It seems like a long while back when I was on the isle of Rum last with my friends Andy, Jen and Kirsten. In fact it’s just a few weeks. Much has happened since. Anyway, in my last post I wrote about our walk around the coast of Rum, so I thought I’d get up to date, so to speak, with a brief account of a fine walk to the summits of Hallival and Askival in the Rum Cuillin. Incidentally, I’m hoping that Cicerone Press will use the above picture as the cover image for my forthcoming guidebook entitled Walking on Rum and the Small Isles, which will be out next spring.
Anyway, it was the last day of our trip to Rum and as we were catching the 4pm ferry back to Mallaig, we would have enough time to knock off a brace of Cuillin before departure. We’d spent a convivial evening with assorted loonies at the Kinloch Castle bar the previous evening and once the mayhem had become a minority pursuit, Andy and Jen had repaired to one of the castle’s grand if slightly grizzled ‘oak rooms’, while I’d tottered off to my tent early doors. Kirsten went MIA. Hearteningly, everyone seemed reasonably perky the following morning all things considered. So after a large cooked breakfast at the castle we pulled on our boots and headed for the hills. unfortunately after a few hundred yards Kirsten had to give up as the blisters she’d developed walking round the coast were causing her some pain.
Despite having suffered 25% casualties within minutes of setting off, we vowed to soldier on to the summit of Hallival. Up along the Allt Slugan we strode and soon enough we were at the Coire Dubh looking on to the Barkeval bealach; a short steep climb and we were on the saddle with Hallival in our sights.
Climbing to the bealach from Coire Dubh, Kinloch in the distance
We continued south-east along the ridge towards the summit of Hallival; from below a band of cliffs – formed of a unique variety of gabbro known as allivalite – which can be seen running around the summit and appear to present something of an obstacle. However, a route through these cliffs can be found without difficulty by keeping to the northwest ridge – not the north ridge as stated in another guidebook, which will remain nameless. Unfortunately, a chap called Graham I met a few times had taken the book’s author at his word and had had engaged in fruitless combat with the north ridge, eventually retiring defeated.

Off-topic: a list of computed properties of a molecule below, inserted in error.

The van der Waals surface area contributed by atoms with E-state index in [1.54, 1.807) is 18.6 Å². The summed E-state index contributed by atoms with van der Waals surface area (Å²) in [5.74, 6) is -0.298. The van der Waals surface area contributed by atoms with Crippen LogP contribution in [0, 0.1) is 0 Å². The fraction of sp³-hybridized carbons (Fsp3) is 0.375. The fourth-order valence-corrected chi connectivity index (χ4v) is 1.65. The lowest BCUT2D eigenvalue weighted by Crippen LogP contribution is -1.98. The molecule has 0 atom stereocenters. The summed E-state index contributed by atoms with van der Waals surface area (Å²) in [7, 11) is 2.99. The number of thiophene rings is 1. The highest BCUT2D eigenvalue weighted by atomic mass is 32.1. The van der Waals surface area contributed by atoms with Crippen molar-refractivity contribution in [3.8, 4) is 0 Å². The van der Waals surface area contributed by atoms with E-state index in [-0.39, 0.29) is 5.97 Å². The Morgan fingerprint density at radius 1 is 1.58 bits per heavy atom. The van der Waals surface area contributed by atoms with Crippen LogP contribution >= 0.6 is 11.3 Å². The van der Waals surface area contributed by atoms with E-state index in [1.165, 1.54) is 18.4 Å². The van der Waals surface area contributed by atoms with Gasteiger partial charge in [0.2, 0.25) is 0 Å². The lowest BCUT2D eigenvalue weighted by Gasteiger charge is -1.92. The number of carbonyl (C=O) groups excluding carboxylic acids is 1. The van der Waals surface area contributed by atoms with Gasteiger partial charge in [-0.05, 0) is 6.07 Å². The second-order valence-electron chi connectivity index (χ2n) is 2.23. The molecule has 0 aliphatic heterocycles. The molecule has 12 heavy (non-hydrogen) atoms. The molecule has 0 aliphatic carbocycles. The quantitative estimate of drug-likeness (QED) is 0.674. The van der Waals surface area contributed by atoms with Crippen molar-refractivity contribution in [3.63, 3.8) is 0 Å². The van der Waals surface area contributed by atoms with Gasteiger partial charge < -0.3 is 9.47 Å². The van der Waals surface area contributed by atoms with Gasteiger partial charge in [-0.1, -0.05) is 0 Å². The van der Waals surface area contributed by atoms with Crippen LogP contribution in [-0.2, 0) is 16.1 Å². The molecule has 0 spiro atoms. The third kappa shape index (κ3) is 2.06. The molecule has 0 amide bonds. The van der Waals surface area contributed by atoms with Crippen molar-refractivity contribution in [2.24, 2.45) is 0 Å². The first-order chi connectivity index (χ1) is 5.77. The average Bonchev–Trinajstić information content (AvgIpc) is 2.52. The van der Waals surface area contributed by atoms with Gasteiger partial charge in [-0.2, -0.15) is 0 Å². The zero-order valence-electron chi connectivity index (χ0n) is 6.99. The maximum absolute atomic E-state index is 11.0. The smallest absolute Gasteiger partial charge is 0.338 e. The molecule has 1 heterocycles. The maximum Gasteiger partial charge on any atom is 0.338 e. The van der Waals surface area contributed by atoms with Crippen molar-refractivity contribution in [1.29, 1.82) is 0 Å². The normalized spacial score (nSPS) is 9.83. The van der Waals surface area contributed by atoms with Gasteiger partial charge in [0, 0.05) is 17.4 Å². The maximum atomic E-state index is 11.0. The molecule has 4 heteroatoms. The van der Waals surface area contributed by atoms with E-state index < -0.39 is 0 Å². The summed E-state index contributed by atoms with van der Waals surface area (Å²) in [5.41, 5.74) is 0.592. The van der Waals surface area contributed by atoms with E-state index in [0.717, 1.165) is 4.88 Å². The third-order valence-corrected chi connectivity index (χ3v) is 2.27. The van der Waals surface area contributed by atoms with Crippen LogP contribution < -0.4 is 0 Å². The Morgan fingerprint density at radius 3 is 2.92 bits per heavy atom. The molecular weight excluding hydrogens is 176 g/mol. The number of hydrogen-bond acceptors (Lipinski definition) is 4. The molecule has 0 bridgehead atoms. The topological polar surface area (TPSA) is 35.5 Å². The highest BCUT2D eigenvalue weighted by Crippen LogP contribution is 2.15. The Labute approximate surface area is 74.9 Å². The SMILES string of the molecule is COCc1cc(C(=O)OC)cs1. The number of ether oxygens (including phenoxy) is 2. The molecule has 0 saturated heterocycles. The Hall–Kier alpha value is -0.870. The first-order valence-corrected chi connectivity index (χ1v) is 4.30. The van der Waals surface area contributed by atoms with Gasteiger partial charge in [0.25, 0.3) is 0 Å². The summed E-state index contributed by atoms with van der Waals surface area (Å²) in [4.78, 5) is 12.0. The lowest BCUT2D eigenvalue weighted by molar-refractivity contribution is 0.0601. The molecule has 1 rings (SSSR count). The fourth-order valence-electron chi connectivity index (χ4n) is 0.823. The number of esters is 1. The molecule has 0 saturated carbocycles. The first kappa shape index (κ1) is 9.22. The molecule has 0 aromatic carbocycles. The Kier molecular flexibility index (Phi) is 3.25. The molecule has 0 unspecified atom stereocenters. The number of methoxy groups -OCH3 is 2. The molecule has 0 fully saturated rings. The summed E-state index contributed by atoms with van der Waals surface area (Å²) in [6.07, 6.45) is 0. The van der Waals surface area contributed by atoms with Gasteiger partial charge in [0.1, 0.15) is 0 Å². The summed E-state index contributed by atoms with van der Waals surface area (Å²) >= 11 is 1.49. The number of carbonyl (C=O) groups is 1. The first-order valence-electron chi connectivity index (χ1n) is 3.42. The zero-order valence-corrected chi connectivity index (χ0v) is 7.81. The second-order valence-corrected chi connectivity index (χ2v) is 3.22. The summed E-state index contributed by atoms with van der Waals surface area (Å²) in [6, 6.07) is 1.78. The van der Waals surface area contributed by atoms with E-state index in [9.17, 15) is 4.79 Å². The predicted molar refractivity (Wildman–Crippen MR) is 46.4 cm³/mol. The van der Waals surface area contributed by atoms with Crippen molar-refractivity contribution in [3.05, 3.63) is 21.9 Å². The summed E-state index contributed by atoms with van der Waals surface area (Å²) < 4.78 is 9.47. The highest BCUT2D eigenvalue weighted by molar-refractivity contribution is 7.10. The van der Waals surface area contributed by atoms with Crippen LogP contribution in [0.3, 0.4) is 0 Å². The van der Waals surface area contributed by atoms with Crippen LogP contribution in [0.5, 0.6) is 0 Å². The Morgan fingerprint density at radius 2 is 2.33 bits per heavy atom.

Equipped with a superior guide (ahem) we were able to skip up the NE ridge with no bother and were soon standing by the summit cairn rejoicing in wonderful views across to Eigg, the impressive north ridge of Askival…
…and beyond Askival, the summits of Trollaval, Ainshval and Sgurr nan Gillean shimmered resplendently in the slight haze. Having made good time we thought we might as well leg it up Askival as well. Soon after beginning our descent of the south-east ridge we were met with a steep and rocky section that required a little concentration to negotiate, but it presented no real problems.
This is the easier bit lower down Hallival’s SE ridge
A window onto the Atlantic Corrie, just above the bealach
Down to the bealach between Hallival and Askival, over a rocky knoll and we strode off in the direction of Askival’s fine north ridge.
Jen and Andy in full stride with Ainshval and Trollaval providing the scenery
The north ridge of Askival is a very fine ridge indeed, though a little scary in murky conditions. However, today we had the benefit of clear conditions as we began the climb up the narrow, airy path along the ridge.
Some hardy souls tackle the summit of Askival via a fruity little scramble straight up the north ridge – good for them! We were content to turn the tricky bit to the east and follow a vague, winding, cairn-marked path to the summit – that was really quite interesting enough.
Andy and Jen feigning nonchalance on the summit of Askival
Fast-moving clouds were whipping in off the sea and it looked like we might lose our visibility, so after a brief pause we headed back down the hill. Back at the bealach, we dropped a short way into the Atlantic Corrie and found some shelter to have our sandwiches. It was then a matter of contouring around the flank of Hallival to regain the Barkeval bealach before retracing our steps back to Kinloch once again.
Once back at the castle, we mooched around a bit before getting a lift to the pier from the lovely Rebecca. Aboard the MV Loch Nevis shortly after, we enjoyed lamb stovies and reflected on another excellent trip to the wonderful isle of Rum. Can’t recommend it enough.
Those pictures certainly bring back memories Pete.Maybe someday I,ll get back there one last time.
Hello Bob, Rum is crying out for you to visit! I’ll be off to Canna next week and I’ll be walking in the hallowed footsteps of the blueskyscotland boys. There’ll be an acknowledgement in the guidebook for sure.